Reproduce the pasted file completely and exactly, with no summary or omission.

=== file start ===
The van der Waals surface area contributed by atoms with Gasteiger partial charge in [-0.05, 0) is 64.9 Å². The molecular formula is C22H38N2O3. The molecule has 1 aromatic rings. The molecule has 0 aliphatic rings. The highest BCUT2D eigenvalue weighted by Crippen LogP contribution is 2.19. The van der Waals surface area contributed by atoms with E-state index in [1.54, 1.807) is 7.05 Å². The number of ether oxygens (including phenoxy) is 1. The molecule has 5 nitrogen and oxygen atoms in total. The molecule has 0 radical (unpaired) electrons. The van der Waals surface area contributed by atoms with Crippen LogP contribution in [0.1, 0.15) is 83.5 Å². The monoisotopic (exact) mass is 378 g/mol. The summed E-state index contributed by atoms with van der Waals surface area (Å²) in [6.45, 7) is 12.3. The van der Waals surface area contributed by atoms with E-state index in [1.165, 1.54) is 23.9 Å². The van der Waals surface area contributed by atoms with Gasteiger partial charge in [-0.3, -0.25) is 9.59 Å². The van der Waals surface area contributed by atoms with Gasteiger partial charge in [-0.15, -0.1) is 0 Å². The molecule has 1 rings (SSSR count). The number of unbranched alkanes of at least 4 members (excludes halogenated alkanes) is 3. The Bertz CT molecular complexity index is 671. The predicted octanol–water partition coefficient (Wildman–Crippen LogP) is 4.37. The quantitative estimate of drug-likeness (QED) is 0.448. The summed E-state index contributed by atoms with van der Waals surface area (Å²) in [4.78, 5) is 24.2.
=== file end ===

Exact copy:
The van der Waals surface area contributed by atoms with Gasteiger partial charge in [-0.05, 0) is 64.9 Å². The molecular formula is C22H38N2O3. The molecule has 1 aromatic rings. The molecule has 0 aliphatic rings. The highest BCUT2D eigenvalue weighted by Crippen LogP contribution is 2.19. The van der Waals surface area contributed by atoms with E-state index in [1.54, 1.807) is 7.05 Å². The number of ether oxygens (including phenoxy) is 1. The molecule has 5 nitrogen and oxygen atoms in total. The molecule has 0 radical (unpaired) electrons. The van der Waals surface area contributed by atoms with Crippen LogP contribution in [0.1, 0.15) is 83.5 Å². The monoisotopic (exact) mass is 378 g/mol. The summed E-state index contributed by atoms with van der Waals surface area (Å²) in [6.45, 7) is 12.3. The van der Waals surface area contributed by atoms with E-state index in [1.165, 1.54) is 23.9 Å². The van der Waals surface area contributed by atoms with Gasteiger partial charge in [-0.3, -0.25) is 9.59 Å². The van der Waals surface area contributed by atoms with Gasteiger partial charge in [-0.15, -0.1) is 0 Å². The molecule has 1 rings (SSSR count). The number of unbranched alkanes of at least 4 members (excludes halogenated alkanes) is 3. The Bertz CT molecular complexity index is 671. The predicted octanol–water partition coefficient (Wildman–Crippen LogP) is 4.37. The quantitative estimate of drug-likeness (QED) is 0.448. The summed E-state index contributed by atoms with van der Waals surface area (Å²) in [4.78, 5) is 24.2.